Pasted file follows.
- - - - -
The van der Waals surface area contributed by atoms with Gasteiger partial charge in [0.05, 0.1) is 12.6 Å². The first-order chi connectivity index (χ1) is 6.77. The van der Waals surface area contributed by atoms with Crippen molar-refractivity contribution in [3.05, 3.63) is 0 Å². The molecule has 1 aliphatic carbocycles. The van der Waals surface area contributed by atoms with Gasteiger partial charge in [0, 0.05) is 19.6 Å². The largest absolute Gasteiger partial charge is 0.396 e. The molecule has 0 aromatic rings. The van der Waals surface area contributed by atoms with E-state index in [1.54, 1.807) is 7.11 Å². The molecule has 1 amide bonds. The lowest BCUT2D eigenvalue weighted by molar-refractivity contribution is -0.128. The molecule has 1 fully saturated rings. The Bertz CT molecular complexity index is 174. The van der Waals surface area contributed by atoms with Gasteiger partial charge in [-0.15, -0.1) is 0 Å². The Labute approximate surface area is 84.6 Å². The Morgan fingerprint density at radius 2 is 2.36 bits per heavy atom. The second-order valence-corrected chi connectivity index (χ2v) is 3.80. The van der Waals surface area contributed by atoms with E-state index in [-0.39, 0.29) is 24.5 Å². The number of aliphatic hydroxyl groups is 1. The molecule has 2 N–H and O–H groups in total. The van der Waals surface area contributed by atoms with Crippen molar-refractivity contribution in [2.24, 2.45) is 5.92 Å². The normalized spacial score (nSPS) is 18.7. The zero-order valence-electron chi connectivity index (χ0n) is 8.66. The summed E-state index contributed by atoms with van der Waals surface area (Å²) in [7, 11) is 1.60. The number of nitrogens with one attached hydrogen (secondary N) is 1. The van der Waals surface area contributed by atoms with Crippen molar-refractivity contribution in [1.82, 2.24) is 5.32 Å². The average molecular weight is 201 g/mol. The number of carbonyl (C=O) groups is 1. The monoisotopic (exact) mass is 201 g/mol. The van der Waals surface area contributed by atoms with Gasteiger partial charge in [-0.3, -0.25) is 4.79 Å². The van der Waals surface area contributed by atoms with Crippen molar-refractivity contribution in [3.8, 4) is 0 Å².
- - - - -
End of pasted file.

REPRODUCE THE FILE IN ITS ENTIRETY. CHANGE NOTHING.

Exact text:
The van der Waals surface area contributed by atoms with Gasteiger partial charge in [0.05, 0.1) is 12.6 Å². The first-order chi connectivity index (χ1) is 6.77. The van der Waals surface area contributed by atoms with Crippen molar-refractivity contribution in [3.05, 3.63) is 0 Å². The molecule has 1 aliphatic carbocycles. The van der Waals surface area contributed by atoms with Gasteiger partial charge in [0, 0.05) is 19.6 Å². The largest absolute Gasteiger partial charge is 0.396 e. The molecule has 0 aromatic rings. The van der Waals surface area contributed by atoms with E-state index in [1.54, 1.807) is 7.11 Å². The molecule has 1 amide bonds. The lowest BCUT2D eigenvalue weighted by molar-refractivity contribution is -0.128. The molecule has 1 fully saturated rings. The Bertz CT molecular complexity index is 174. The van der Waals surface area contributed by atoms with Gasteiger partial charge in [-0.15, -0.1) is 0 Å². The Labute approximate surface area is 84.6 Å². The Morgan fingerprint density at radius 2 is 2.36 bits per heavy atom. The second-order valence-corrected chi connectivity index (χ2v) is 3.80. The van der Waals surface area contributed by atoms with E-state index in [-0.39, 0.29) is 24.5 Å². The number of aliphatic hydroxyl groups is 1. The molecule has 2 N–H and O–H groups in total. The van der Waals surface area contributed by atoms with Crippen molar-refractivity contribution in [2.24, 2.45) is 5.92 Å². The normalized spacial score (nSPS) is 18.7. The zero-order valence-electron chi connectivity index (χ0n) is 8.66. The summed E-state index contributed by atoms with van der Waals surface area (Å²) in [7, 11) is 1.60. The number of nitrogens with one attached hydrogen (secondary N) is 1. The van der Waals surface area contributed by atoms with Crippen molar-refractivity contribution in [1.82, 2.24) is 5.32 Å². The average molecular weight is 201 g/mol. The number of carbonyl (C=O) groups is 1. The monoisotopic (exact) mass is 201 g/mol. The van der Waals surface area contributed by atoms with Gasteiger partial charge in [-0.3, -0.25) is 4.79 Å². The van der Waals surface area contributed by atoms with Crippen molar-refractivity contribution in [3.8, 4) is 0 Å².